LinkedIn has been hit by an increase in sophisticated recruitment scams as fraudsters seek to capitalize on the trend towards telecommuting and widespread layoffs in the tech sector.
Jobseekers on the world’s largest professional network are being scammed after taking part in fake recruitment processes set up by fraudsters posing as employers before obtaining personal and financial information.
“There is certainly an increase in attack sophistication and intelligence,” Oscar Rodriguez, vice president of product management at LinkedIn, told the Financial Times
“We see websites being created, we see phone numbers with a seemingly professional operator picking up the phone and answering on behalf of the company. We are seeing a shift to more sophisticated fraud,” he added.
The warning comes after the Microsoft-owned social media company said it had tried to block tens of millions of fake accounts in recent months, as US regulators warned of a rise in workplace problems.
Last month, cybersecurity company Zscaler uncovered a scam targeting job seekers and a dozen US companies where scammers were reaching out to people through LinkedIn’s InMail direct messaging feature.
The fraudsters identified companies already hiring, including enterprise software company Zuora, software developer Intellectsoft and Zscaler itself.
They then created “lookalike” websites with similar job postings and, using LinkedIn’s InMail feature, invited job seekers to enter personal information on the websites before conducting remote interviews via Skype.
“To top it off, they also created Skype profiles with the picture of [real] recruiter from the companies to also conduct interviews,” said Deepen Desai, vice president of security research at Zscaler. “Anyone who falls for it will 100 percent clear the interview with honors.”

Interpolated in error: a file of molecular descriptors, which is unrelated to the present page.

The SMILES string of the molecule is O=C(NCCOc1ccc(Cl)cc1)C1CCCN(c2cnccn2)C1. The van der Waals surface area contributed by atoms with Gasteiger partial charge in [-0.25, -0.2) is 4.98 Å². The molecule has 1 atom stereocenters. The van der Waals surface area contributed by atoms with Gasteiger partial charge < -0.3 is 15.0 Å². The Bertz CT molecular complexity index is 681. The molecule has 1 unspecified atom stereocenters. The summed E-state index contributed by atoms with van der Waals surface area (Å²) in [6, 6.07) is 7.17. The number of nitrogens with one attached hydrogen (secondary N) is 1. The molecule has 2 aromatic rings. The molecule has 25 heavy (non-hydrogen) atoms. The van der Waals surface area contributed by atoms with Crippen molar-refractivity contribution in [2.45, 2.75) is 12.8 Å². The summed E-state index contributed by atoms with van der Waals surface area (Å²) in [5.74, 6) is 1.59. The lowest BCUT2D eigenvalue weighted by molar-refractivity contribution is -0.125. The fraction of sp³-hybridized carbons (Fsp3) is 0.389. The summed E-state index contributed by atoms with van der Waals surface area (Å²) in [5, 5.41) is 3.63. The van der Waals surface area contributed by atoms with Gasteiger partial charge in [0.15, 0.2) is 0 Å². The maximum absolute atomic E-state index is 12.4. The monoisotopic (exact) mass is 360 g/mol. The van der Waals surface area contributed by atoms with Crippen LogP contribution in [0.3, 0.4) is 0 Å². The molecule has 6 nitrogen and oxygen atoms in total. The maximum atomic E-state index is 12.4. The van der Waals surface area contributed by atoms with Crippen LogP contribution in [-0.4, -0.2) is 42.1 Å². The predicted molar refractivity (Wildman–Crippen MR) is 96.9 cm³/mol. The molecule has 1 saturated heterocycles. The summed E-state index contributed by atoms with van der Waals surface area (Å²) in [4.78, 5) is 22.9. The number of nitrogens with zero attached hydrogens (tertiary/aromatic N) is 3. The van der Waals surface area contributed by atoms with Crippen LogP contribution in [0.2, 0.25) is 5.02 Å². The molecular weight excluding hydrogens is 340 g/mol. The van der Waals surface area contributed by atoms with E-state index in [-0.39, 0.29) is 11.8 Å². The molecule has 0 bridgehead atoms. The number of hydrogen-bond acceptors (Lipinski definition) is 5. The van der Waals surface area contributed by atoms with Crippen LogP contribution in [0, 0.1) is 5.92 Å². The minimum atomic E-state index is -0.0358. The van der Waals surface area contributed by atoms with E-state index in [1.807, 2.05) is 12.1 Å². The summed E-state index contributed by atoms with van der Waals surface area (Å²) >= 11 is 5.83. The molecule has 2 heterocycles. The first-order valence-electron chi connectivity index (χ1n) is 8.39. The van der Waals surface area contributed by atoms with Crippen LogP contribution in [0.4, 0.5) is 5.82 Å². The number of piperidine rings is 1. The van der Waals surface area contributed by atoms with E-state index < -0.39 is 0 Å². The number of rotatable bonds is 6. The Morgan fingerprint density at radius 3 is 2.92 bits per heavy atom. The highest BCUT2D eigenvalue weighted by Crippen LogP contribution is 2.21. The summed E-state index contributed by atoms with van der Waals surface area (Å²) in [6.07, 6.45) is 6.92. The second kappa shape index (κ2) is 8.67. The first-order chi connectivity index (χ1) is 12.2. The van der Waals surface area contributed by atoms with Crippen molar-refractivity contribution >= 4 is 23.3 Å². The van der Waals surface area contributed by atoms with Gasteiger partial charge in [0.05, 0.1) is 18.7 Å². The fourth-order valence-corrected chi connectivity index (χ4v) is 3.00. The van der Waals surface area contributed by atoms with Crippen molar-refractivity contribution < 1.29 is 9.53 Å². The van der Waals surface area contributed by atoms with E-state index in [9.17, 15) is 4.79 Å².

Jobseekers were handing over “priceless” personal details to the scammers, with some asking for money for IT equipment or third-party training for which applicants would never be reimbursed, Desai added.
The recent rise of artificial intelligence programs that generate lifelike text and images also poses a new threat.
“During last year, [scammers] now they’re using artificial intelligence to create profile pictures that can very easily fool the human eye,” said Rodriguez, who added that LinkedIn uses its own AI to detect “deepfake generated profile pictures.”
Itai Maor, a professor of cybersecurity at Boston College and a security strategist at Israeli security company Cato Networks, said language programs like OpenAI’s ChatGPT are another potential tool for fraudsters.
“ChatGPT-style solutions . . . make it much more difficult to detect fraud. It speeds up the process and lowers the bar for newcomers,” he said.
The attacks come as the amount job seekers are losing to recruitment scams is on the rise. Data from the US Federal Trade Commission shows that in 2022, there were over 92,000 work and business frauds, with losses of $367.4 million reported. That compared to 105,000 in all of 2021, where $209 million was lost.
Experts believe telecommuting has accelerated the trend. “In the old days, the problem for fraudsters and scammers was the face-to-face interview,” said Keith Rosser, chairman of JobsAware, a not-for-profit organization that provides help to British workers affected by job fraud. “Now there is a completely digital process. Workers expect online interview and website [application].”
Recent layoffs in the technology sector provide another “headline” that fraudsters are “going after,” said Kathy Dafan, assistant director of marketing practices at the FTC.
“Fraudsters are very creative in terms of mobilizing timely topics,” Rodriguez said when asked about the technology layoffs. “We’re seeing scammers trying to use whatever’s going on right now to give credibility [their attacks].”
Of the almost 22 million fake LinkedIn accounts blocked from January to June 2022, 75 percent were suspended at the account registration stage, the company said.
It also recently introduced features that tell users how long a person has managed a LinkedIn profile and is developing alerting, automated InMail prompts to warn users when they receive suspicious messages about jobs or cryptocurrency investments, for example.